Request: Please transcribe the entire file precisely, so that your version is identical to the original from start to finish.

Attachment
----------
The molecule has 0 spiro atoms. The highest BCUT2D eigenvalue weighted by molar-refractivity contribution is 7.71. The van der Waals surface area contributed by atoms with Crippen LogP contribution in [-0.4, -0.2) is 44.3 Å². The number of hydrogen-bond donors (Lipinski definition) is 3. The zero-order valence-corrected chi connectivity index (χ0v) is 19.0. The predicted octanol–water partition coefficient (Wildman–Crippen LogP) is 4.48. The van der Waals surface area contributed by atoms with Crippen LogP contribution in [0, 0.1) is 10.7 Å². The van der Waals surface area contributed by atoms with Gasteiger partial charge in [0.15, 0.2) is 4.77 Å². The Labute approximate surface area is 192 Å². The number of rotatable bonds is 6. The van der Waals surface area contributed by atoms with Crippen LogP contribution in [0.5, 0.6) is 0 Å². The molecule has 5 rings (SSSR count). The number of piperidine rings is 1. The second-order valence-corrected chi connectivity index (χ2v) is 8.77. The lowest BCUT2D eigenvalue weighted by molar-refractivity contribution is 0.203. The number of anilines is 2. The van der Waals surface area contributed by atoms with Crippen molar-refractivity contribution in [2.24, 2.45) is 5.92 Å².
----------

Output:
The molecule has 0 spiro atoms. The highest BCUT2D eigenvalue weighted by molar-refractivity contribution is 7.71. The van der Waals surface area contributed by atoms with Crippen LogP contribution in [-0.4, -0.2) is 44.3 Å². The number of hydrogen-bond donors (Lipinski definition) is 3. The zero-order valence-corrected chi connectivity index (χ0v) is 19.0. The predicted octanol–water partition coefficient (Wildman–Crippen LogP) is 4.48. The van der Waals surface area contributed by atoms with Crippen LogP contribution in [0, 0.1) is 10.7 Å². The van der Waals surface area contributed by atoms with Gasteiger partial charge in [0.15, 0.2) is 4.77 Å². The Labute approximate surface area is 192 Å². The number of rotatable bonds is 6. The van der Waals surface area contributed by atoms with Crippen LogP contribution in [0.5, 0.6) is 0 Å². The molecule has 5 rings (SSSR count). The number of piperidine rings is 1. The second-order valence-corrected chi connectivity index (χ2v) is 8.77. The lowest BCUT2D eigenvalue weighted by molar-refractivity contribution is 0.203. The number of anilines is 2. The van der Waals surface area contributed by atoms with Crippen molar-refractivity contribution in [2.24, 2.45) is 5.92 Å².